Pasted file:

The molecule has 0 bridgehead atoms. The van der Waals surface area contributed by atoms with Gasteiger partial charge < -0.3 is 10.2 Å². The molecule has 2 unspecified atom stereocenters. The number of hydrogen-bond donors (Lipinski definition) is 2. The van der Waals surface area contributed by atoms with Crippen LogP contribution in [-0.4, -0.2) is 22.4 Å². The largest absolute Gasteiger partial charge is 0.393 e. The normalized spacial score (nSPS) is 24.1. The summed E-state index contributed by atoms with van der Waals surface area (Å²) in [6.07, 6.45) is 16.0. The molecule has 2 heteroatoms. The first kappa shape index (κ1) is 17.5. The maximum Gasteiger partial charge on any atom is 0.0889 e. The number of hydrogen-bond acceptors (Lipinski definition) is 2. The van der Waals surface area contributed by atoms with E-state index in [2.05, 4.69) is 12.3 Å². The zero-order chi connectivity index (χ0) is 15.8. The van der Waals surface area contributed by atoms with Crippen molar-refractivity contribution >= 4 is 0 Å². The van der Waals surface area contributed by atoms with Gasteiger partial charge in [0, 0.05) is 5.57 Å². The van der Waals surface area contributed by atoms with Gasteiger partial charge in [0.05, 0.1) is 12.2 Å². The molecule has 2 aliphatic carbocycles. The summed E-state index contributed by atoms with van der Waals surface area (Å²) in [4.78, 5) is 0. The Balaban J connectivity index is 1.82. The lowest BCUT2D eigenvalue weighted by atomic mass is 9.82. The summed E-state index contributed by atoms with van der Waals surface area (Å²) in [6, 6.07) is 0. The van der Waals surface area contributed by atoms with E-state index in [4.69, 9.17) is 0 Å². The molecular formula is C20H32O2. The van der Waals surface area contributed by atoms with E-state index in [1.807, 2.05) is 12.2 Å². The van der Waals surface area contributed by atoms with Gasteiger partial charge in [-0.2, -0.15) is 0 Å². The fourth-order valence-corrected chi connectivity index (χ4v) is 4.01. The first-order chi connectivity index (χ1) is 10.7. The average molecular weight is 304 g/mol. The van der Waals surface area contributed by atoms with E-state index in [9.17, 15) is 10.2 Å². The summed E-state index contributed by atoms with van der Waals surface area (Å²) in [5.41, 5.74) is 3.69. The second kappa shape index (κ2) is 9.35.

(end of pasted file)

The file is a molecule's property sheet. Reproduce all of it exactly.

The molecule has 0 bridgehead atoms. The van der Waals surface area contributed by atoms with Gasteiger partial charge < -0.3 is 10.2 Å². The molecule has 2 unspecified atom stereocenters. The number of hydrogen-bond donors (Lipinski definition) is 2. The van der Waals surface area contributed by atoms with Crippen LogP contribution in [-0.4, -0.2) is 22.4 Å². The largest absolute Gasteiger partial charge is 0.393 e. The normalized spacial score (nSPS) is 24.1. The summed E-state index contributed by atoms with van der Waals surface area (Å²) in [6.07, 6.45) is 16.0. The molecule has 2 heteroatoms. The first kappa shape index (κ1) is 17.5. The maximum Gasteiger partial charge on any atom is 0.0889 e. The number of hydrogen-bond acceptors (Lipinski definition) is 2. The van der Waals surface area contributed by atoms with E-state index in [2.05, 4.69) is 12.3 Å². The zero-order chi connectivity index (χ0) is 15.8. The van der Waals surface area contributed by atoms with Crippen molar-refractivity contribution >= 4 is 0 Å². The van der Waals surface area contributed by atoms with Gasteiger partial charge in [0, 0.05) is 5.57 Å². The van der Waals surface area contributed by atoms with Gasteiger partial charge in [0.05, 0.1) is 12.2 Å². The molecule has 2 aliphatic carbocycles. The summed E-state index contributed by atoms with van der Waals surface area (Å²) in [4.78, 5) is 0. The Balaban J connectivity index is 1.82. The lowest BCUT2D eigenvalue weighted by atomic mass is 9.82. The summed E-state index contributed by atoms with van der Waals surface area (Å²) in [6, 6.07) is 0. The van der Waals surface area contributed by atoms with E-state index in [4.69, 9.17) is 0 Å². The molecular formula is C20H32O2. The van der Waals surface area contributed by atoms with E-state index in [1.807, 2.05) is 12.2 Å². The van der Waals surface area contributed by atoms with Gasteiger partial charge in [-0.2, -0.15) is 0 Å². The fourth-order valence-corrected chi connectivity index (χ4v) is 4.01. The first-order chi connectivity index (χ1) is 10.7. The average molecular weight is 304 g/mol. The van der Waals surface area contributed by atoms with E-state index in [9.17, 15) is 10.2 Å². The summed E-state index contributed by atoms with van der Waals surface area (Å²) in [5.41, 5.74) is 3.69. The second kappa shape index (κ2) is 9.35.